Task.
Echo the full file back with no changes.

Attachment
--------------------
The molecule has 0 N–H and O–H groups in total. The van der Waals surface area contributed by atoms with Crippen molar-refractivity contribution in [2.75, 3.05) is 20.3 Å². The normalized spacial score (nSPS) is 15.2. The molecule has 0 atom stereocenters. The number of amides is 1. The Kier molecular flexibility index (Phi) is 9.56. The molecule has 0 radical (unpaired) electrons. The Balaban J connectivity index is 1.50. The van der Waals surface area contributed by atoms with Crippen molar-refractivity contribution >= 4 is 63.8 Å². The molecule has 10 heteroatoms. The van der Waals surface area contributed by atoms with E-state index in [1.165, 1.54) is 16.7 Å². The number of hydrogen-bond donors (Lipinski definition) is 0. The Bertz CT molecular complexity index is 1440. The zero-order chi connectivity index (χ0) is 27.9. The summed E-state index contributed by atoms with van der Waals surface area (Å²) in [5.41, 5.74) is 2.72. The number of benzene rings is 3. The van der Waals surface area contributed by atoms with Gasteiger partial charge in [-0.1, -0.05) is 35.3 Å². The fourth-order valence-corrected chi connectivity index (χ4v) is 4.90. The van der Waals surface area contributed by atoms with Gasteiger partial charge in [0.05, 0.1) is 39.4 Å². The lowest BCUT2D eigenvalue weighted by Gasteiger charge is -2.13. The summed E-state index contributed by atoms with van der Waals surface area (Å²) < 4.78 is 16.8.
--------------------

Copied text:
The molecule has 0 N–H and O–H groups in total. The van der Waals surface area contributed by atoms with Crippen molar-refractivity contribution in [2.75, 3.05) is 20.3 Å². The normalized spacial score (nSPS) is 15.2. The molecule has 0 atom stereocenters. The number of amides is 1. The Kier molecular flexibility index (Phi) is 9.56. The molecule has 0 radical (unpaired) electrons. The Balaban J connectivity index is 1.50. The van der Waals surface area contributed by atoms with Crippen molar-refractivity contribution >= 4 is 63.8 Å². The molecule has 10 heteroatoms. The van der Waals surface area contributed by atoms with E-state index in [1.165, 1.54) is 16.7 Å². The number of hydrogen-bond donors (Lipinski definition) is 0. The Bertz CT molecular complexity index is 1440. The zero-order chi connectivity index (χ0) is 27.9. The summed E-state index contributed by atoms with van der Waals surface area (Å²) in [5.41, 5.74) is 2.72. The number of benzene rings is 3. The van der Waals surface area contributed by atoms with Gasteiger partial charge in [-0.1, -0.05) is 35.3 Å². The fourth-order valence-corrected chi connectivity index (χ4v) is 4.90. The van der Waals surface area contributed by atoms with Gasteiger partial charge in [0.05, 0.1) is 39.4 Å². The lowest BCUT2D eigenvalue weighted by Gasteiger charge is -2.13. The summed E-state index contributed by atoms with van der Waals surface area (Å²) < 4.78 is 16.8.